Our modern globes are based upon political boundaries and geographical topography yet they have geometrical predecessors, which described the world as an image, diagram or schemata. The original idea for the form of the world was summarised within a simple two dimensional geometry, like an eastern mandala or yantra.
Such a diagram was built into the Cosmati pavement at Westminster Abbey, built by Henry III and dedicated to the Saxon King and Saint Edward the Confessor. This exotic pavement became the focus for the Coronations of subsequent English then British monarchs.
The Westminster Pavement (1268) was built by Roman Cosmati craftsmen in their unique style of mosaic roundels, but the diagram they realised was an ancient one, found throughout many parts of the known world. The diagram was probably developed in the third millennium BC, hence its widespread distribution as sacred art.
The Anglo-Saxon people of Edward the Confessor had a strong foundation in “dark-age” art and diagrammatic design, emerging as jewelry, illustrated books (The Book of Kells for example), Celtic knotwork and the habit of annotating schemata in the marginalia of hand-copied textual manuscripts. The Cosmati master(s) were brought from Rome, where many examples can be seen of their work.
In the 1970s, English Earth Mysteries author John Michell discovered an elegant “New Jerusalem” diagram describing the relative size of the Earth (11) and the Moon (3), the form of the Great Pyramid of Giza, the sacred number 3168 of temple boundaries, the “rounding of the square”, amongst other matters. His New Jerusalem diagram is the organizing idea found in the Westminster Pavement’s design, demonstrating the great age of the design.
For an introduction to the properties of circles, squares and the 11/3 geometry please go to this extract:
Patterns on the floors of sacred places seem to have existed in England from early Christian times: Michell writes, “Writing about Glastonbury, William of Malmesbury made a cautious reference to an apparently mystical mosaic design on the floor of the St Mary Chapel [there] where the old whattle church [of St Joseph] had stood.”
This church, then, is certainly the oldest I know in England, and from this circumstance deserves its name [vetusta ecclesia] … In the pavement may be seen on every side stones designedly inlaid in triangles and squares, and figured with lead, under which, if I believe some sacred enigma to be contained, I do no injustice to religion.william of malmesbury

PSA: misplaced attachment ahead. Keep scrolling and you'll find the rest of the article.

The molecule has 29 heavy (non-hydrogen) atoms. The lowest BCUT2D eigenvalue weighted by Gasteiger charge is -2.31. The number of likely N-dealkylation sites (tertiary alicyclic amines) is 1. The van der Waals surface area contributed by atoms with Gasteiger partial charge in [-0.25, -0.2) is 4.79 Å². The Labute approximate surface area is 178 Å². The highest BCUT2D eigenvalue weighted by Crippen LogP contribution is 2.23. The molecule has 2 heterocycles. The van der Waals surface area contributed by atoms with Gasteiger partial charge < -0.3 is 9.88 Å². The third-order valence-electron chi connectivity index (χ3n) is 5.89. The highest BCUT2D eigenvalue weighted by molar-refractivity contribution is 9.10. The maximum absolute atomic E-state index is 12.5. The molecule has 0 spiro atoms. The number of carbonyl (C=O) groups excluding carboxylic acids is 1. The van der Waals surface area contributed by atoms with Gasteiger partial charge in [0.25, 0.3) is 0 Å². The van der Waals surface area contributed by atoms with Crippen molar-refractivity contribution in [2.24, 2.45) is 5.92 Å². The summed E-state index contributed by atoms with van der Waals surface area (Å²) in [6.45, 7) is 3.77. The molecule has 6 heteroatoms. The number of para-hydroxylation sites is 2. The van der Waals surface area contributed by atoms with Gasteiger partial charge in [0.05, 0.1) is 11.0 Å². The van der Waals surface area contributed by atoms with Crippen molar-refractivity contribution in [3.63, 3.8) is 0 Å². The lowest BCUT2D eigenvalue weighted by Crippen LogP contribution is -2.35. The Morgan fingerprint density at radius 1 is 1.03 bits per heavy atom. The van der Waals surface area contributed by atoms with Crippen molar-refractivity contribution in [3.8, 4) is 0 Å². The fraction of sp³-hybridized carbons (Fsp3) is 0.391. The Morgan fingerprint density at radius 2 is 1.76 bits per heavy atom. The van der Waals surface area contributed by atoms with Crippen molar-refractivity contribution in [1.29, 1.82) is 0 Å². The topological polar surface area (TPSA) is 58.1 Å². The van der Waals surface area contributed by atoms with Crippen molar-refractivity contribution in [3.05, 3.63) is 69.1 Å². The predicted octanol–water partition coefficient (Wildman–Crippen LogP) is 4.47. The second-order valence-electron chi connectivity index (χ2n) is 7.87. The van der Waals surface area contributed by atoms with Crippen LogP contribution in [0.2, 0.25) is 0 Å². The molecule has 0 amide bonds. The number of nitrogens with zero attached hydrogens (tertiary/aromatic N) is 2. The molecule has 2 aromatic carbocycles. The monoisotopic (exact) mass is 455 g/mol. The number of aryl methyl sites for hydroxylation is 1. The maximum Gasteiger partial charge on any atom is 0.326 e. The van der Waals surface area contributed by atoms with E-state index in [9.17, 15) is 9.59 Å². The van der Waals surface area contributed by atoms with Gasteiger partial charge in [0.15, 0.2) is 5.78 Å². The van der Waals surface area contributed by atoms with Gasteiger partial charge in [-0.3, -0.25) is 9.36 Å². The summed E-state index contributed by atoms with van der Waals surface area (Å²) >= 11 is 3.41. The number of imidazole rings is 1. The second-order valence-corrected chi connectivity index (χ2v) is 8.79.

The Westminster Pavement is obviously based upon Michell’s diagram and hence belongs to a long tradition which could be 4,500 years old. We can overlay the pattern in its simplest form on the pavement as follows.
If the mean earth radius is taken to be 3960 miles,
divided by 11 this is 360 miles times 3 is 1080 miles,
whilst Allen  gives the mean radius of the Moon
to be 1080.067 miles, a figure accurate to one part in 16,000!
The diameters are therefore also express the ratio of 11 to 3.
Attention first goes to the central concentric circles. The inner circle (in yellow) fits within the diamond, being the square’s in-circle, representing the mean circumference of the Earth within the Pavement. It is perhaps no accident Stonehenge, Avebury and Westminster Abbey are within the degree of latitude 51-52 degrees north, where the parallel of latitude equals that of each of the 360 degrees the mean earth would have, if the earth was did not spin and was a perfect sphere. The outer of the two circles passes through the centre of all four roundels outside the diamond. The roundels represent the Moon whose size, is 3 units to the mean earth’s 11 units (across the inner circle). If one of the four roundels were to roll around, just touching the inner circle, its center would describe the outer circle. Michell has pointed us to a medieval doctrine of the sublunary sphere which was considered the limits of the domain of the Moon, with the Earth as the centre. The Earth is then shown, in miniature within it’s mean, as the central roundel, imaging the Earth surrounded by sublunary stars in a band repeating the outer circle in miniature. This reduced repetition can be achieved by quadrature as in figure 4.
The four roundels within the inner circle, surrounding the centre, are almost certainly the four elements: Fire and Earth, and their mediating duality; Air and Water. The outer square shown in figure 4 defines the diamond that would sit within the frame of the whole pavement. This use of Quadrature within the Westminster Pavement’s design, its metrology, the symbolism of the four elements will follow in a later post.
Looking East …
This same geometrical form is fundamental to the sacred iconography of a number of religions. A surprising result is obtained when the same rules are applied over a Buddhist mandala: the interplay of squares and circles defines the composition surrounding a central image.
It seems that, as in the Westminster pavement, mandalas express spiritual centers using the same sacred geometry, an underlying framework of Quadrature in which: a diamond within a square can have a square within it that is half as big as the original. As successive squares become available, their in-circles, and circles equal in perimeter to that square, form an annular ring upon which visual objects (like the roundels) can be placed. These are then like a moon relative to the central image.
Visual elements placed upon a circle, equal in perimeter to a drawn square, (consciously or subconsciously) hark back to the 11 to 3 ratio in size of the Earth to the Moon in a traditional sacred geometry. Once established, in late prehistory, this formal arrangement passed to later cultures, as a primorial geometrical form for their own sacred images, incorporating their own religious iconography.